(A*vert"ed), a. Turned away, esp. as an expression of feeling; also, offended; unpropitious.
Who scornful pass it with averted eye.
(A*vert"er) n. One who, or that which, averts.
(A*vert"i*ble) a. Capable of being averted; preventable.
(A*ver"ti*ment) n. Advertisement. [Obs.]
(||A"ves) n. pl. [L., pl. of avis bird.] (Zoöl.) The class of Vertebrata that includes the birds.
Aves, or birds, have a complete double circulation, oviparous, reproduction, front limbs peculiarly modified
as wings; and they bear feathers. All existing birds have a horny beak, without teeth; but some Mesozoic
fossil birds (Odontornithes) had conical teeth inserted in both jaws. The principal groups are: Carinatæ,
including all existing flying birds; Ratitæ, including the ostrich and allies, the apteryx, and the extinct moas;
Odontornithes, or fossil birds with teeth.
The ordinary birds are classified largely by the structure of the beak and feet, which are in direct relation
to their habits. See Beak, Bird, Odontonithes.
(||A*ves"ta) n. The Zoroastrian scriptures. See Zend-Avesta.
(A"vi*an) a. Of or instrument to birds.
(A"vi*a*ry) n.; pl. Aviaries [L. aviarium, fr. aviarius pertaining to birds, fr. avis bird, akin to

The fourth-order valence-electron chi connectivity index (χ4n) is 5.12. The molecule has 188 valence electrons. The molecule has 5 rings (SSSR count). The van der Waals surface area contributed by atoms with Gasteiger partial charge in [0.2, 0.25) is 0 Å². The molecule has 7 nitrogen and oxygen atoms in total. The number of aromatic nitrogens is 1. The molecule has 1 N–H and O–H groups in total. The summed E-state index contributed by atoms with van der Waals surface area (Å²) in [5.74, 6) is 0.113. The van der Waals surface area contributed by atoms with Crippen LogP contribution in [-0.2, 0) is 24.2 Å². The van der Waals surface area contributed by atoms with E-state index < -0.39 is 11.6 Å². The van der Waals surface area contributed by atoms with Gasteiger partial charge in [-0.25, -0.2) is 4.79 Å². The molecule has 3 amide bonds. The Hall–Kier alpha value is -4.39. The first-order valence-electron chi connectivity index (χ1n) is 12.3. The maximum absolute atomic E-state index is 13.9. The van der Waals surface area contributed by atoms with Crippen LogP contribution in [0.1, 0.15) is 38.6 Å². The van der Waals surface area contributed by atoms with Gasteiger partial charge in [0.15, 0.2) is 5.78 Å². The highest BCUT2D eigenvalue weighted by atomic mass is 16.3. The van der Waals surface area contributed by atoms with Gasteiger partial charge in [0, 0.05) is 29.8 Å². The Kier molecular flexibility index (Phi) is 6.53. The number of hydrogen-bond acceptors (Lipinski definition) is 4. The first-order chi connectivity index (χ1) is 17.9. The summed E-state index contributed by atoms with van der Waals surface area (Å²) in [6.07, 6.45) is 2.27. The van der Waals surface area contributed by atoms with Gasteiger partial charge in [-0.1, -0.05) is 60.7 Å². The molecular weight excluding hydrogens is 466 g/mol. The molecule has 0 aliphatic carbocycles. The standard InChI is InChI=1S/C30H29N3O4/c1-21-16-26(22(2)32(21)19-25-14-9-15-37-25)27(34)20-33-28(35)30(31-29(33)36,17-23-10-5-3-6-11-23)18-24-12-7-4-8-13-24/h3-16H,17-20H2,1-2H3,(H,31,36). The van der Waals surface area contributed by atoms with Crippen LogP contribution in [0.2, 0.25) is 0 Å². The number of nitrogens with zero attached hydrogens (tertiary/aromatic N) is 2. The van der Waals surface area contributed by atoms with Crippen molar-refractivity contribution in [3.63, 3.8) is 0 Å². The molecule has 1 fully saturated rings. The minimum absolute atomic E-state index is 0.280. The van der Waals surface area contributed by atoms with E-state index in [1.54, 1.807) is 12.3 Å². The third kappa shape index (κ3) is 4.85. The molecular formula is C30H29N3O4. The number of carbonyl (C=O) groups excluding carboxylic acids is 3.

Gr, Skr. vi.] A house, inclosure, large cage, or other place, for keeping birds confined; a bird house.
Lincolnshire may be termed the aviary of England.
(A`vi*a"tion) n. The art or science of flying.
(A"vi*a`tor) n. (a) An experimenter in aviation. (b) A flying machine.
(||A*vic"u*la) n. [L., small bird.] (Zoöl.) A genus of marine bivalves, having a pearly interior,
allied to the pearl oyster; so called from a supposed resemblance of the typical species to a bird.
(A*vic"u*lar) a. [L. avicula a small bird, dim. of avis bird.] Of or pertaining to a bird or to
(||A*vic`u*la"ri*a) n. pl. [NL. See Avicular.] (Zoöl.) See prehensile processes on the cells of
some Bryozoa, often having the shape of a bird's bill.
(A"vi*cul`ture) n. [L. avis bird + cultura culture.] (Zoöl.) Rearing and care of birds.
(Av"id) a. [L. avidus, fr. avre to long: cf. F. avide. See Avarice.] Longing eagerly for; eager; greedy.
"Avid of gold, yet greedier of renown." Southey.
(A*vid"i*ous) a. Avid.
(A*vid"i*ous*ly), adv. Eagerly; greedily.
(A*vid"i*ty) n. [L. aviditas, fr. avidus: cf. F. avidité. See Avid.] Greediness; strong appetite; eagerness; intenseness
of desire; as, to eat with avidity.
His books were received and read with avidity.